A society is safer if individuals have a stake in that society. Monetary and broader economic policy should have full employment as its primary goal.

Collective bargaining and regulated labour markets deliver higher incomes to working families. The evidence is there. Say it boldly, then regulate for it.

Privatisation transfers wealth from all of us to a few of us. Privately run companies are not intrinsically or evidentially better run than public entities.

Equality of access to quality public health and education services is a marker for a fair and just society.

These are the main areas for policy, backed up by international research. A new Government must act according to its policy and be honest with the voters.

Labour and the Greens should demonstrate early this year that they will work together to govern in the peoples interests.

There is nothing to be gained by petty politics. It turns people off and keeps them away from the ballot box. Forget about the 24 hours news cycle – it encourages ad hoc policy, tabloid reactions and personality politics. People want a more just and fairer society – don’t discourage them by acting for perceived short term political gain- it creates further disillusionment.

Stop demonising the opposition – it convinces no one and only serves to make politicos feel better momentarily. Prime Minister as Voldemort? Really-give it a break. ‘John Key must go’ – by all means, but many of us remember the price we paid when we got rid of Muldoon without paying too much attention to the economic alternative. Concentrate on a positive future for New Zealand and model the behavior that might make people proud of their leaders.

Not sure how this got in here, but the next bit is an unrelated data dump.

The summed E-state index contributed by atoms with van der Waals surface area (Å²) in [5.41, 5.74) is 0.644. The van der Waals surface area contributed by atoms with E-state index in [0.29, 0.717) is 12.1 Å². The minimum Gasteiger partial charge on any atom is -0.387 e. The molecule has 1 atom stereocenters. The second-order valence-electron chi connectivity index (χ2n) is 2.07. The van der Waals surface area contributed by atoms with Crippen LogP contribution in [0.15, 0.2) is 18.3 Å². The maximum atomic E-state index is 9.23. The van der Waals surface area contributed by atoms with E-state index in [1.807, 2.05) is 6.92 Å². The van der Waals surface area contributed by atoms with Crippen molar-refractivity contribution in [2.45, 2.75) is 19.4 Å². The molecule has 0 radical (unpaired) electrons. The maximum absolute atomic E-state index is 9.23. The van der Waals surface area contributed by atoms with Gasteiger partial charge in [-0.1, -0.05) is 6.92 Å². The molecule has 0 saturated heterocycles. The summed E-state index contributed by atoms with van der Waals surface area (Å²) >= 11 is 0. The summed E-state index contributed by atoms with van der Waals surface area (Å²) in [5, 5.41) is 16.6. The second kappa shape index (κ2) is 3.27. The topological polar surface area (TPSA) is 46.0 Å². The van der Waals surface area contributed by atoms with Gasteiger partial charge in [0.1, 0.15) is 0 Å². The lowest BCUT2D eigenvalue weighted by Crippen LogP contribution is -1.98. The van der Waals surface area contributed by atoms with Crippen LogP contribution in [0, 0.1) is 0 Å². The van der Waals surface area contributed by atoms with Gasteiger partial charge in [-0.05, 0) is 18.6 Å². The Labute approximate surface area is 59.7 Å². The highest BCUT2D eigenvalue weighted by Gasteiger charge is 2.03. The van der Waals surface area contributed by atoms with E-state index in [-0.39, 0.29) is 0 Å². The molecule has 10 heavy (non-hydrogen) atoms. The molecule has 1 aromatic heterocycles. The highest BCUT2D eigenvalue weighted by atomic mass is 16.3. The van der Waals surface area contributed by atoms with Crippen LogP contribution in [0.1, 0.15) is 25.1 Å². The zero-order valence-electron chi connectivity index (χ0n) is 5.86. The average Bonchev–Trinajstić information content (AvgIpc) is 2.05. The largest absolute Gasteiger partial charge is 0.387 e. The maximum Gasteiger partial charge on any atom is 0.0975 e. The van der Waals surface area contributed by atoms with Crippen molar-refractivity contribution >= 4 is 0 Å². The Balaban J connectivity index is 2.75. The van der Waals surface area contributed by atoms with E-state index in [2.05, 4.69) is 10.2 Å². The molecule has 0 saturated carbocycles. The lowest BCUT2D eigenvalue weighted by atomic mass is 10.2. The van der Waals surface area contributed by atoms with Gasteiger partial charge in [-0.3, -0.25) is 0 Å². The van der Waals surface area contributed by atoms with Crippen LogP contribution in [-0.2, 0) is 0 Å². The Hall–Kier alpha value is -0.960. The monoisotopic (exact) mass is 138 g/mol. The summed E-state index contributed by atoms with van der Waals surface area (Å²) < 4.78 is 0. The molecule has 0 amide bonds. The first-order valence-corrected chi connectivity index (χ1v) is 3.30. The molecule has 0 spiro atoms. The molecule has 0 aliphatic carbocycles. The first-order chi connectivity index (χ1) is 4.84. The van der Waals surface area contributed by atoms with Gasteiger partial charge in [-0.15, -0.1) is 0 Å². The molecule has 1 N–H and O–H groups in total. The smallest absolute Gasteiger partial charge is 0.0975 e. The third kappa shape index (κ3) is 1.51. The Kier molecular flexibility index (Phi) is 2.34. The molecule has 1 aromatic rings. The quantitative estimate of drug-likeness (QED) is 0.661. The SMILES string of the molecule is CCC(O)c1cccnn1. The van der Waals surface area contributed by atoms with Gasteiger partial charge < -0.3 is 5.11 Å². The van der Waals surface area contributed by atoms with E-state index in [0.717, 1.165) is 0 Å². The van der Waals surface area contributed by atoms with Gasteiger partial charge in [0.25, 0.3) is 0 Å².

The price of not offering a real social and economic alternative and opting for a lighter or softer neo- liberal policy framework is evidenced almost everywhere in the OECD. Labour and Social Democratic Parties are not convincing anybody that they can deliver real change in peoples’ lives because they are defensive and have become apologists for a failed economic model. In Europe, many unemployed young people and the working poor are turning to right wing nationalist parties with anti- immigration and racist policies. This is a political vacuum left by the inadequacy of the social democratic response.

It is time for a beautiful nation of creative and enterprising people in the South Pacific to once more take a lead. Be bold and direct.

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29 Comments

  1. Countryboy says:

    Be bold and direct you say ? All righty then .

    After years of self serving , personal wealth creating , head tinkering neoliberalism we Kiwis can barely make a fist much less an informed vote .
    Before our ‘ beautiful nation ‘ can take a dump without someone holding it’s widdle hand it must be re booted .